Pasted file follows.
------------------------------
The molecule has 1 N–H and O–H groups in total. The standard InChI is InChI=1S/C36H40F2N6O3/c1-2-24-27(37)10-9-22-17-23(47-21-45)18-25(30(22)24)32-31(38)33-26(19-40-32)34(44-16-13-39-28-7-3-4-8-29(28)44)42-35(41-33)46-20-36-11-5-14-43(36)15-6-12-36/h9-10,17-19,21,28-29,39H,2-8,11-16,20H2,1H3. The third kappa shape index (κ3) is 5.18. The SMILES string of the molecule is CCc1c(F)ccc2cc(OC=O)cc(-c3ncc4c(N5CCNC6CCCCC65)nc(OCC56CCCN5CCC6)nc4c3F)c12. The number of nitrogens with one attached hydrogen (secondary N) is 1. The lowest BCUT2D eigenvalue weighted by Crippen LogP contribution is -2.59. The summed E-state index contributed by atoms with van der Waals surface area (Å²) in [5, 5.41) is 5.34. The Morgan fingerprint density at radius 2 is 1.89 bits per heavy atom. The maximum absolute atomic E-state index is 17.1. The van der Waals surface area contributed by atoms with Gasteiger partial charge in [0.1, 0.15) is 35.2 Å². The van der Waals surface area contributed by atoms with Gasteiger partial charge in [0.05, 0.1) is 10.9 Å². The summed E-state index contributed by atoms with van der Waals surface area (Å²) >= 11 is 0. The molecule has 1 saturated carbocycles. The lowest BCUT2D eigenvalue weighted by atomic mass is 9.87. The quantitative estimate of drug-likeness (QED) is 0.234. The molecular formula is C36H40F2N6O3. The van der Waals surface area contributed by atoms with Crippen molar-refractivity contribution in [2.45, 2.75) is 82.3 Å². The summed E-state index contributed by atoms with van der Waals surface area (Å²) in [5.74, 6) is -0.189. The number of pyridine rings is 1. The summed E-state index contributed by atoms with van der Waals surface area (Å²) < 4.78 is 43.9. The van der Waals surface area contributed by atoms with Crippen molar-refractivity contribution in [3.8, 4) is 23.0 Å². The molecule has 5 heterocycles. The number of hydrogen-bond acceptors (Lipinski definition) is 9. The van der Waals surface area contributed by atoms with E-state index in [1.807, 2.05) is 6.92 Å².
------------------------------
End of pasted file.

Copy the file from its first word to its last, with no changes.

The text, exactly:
The molecule has 1 N–H and O–H groups in total. The standard InChI is InChI=1S/C36H40F2N6O3/c1-2-24-27(37)10-9-22-17-23(47-21-45)18-25(30(22)24)32-31(38)33-26(19-40-32)34(44-16-13-39-28-7-3-4-8-29(28)44)42-35(41-33)46-20-36-11-5-14-43(36)15-6-12-36/h9-10,17-19,21,28-29,39H,2-8,11-16,20H2,1H3. The third kappa shape index (κ3) is 5.18. The SMILES string of the molecule is CCc1c(F)ccc2cc(OC=O)cc(-c3ncc4c(N5CCNC6CCCCC65)nc(OCC56CCCN5CCC6)nc4c3F)c12. The number of nitrogens with one attached hydrogen (secondary N) is 1. The lowest BCUT2D eigenvalue weighted by Crippen LogP contribution is -2.59. The summed E-state index contributed by atoms with van der Waals surface area (Å²) in [5, 5.41) is 5.34. The Morgan fingerprint density at radius 2 is 1.89 bits per heavy atom. The maximum absolute atomic E-state index is 17.1. The van der Waals surface area contributed by atoms with Gasteiger partial charge in [0.1, 0.15) is 35.2 Å². The van der Waals surface area contributed by atoms with Gasteiger partial charge in [0.05, 0.1) is 10.9 Å². The summed E-state index contributed by atoms with van der Waals surface area (Å²) >= 11 is 0. The molecule has 1 saturated carbocycles. The lowest BCUT2D eigenvalue weighted by atomic mass is 9.87. The quantitative estimate of drug-likeness (QED) is 0.234. The molecular formula is C36H40F2N6O3. The van der Waals surface area contributed by atoms with Crippen molar-refractivity contribution in [2.45, 2.75) is 82.3 Å². The summed E-state index contributed by atoms with van der Waals surface area (Å²) in [5.74, 6) is -0.189. The number of pyridine rings is 1. The summed E-state index contributed by atoms with van der Waals surface area (Å²) < 4.78 is 43.9. The van der Waals surface area contributed by atoms with Crippen molar-refractivity contribution in [3.8, 4) is 23.0 Å². The molecule has 5 heterocycles. The number of hydrogen-bond acceptors (Lipinski definition) is 9. The van der Waals surface area contributed by atoms with E-state index in [1.807, 2.05) is 6.92 Å².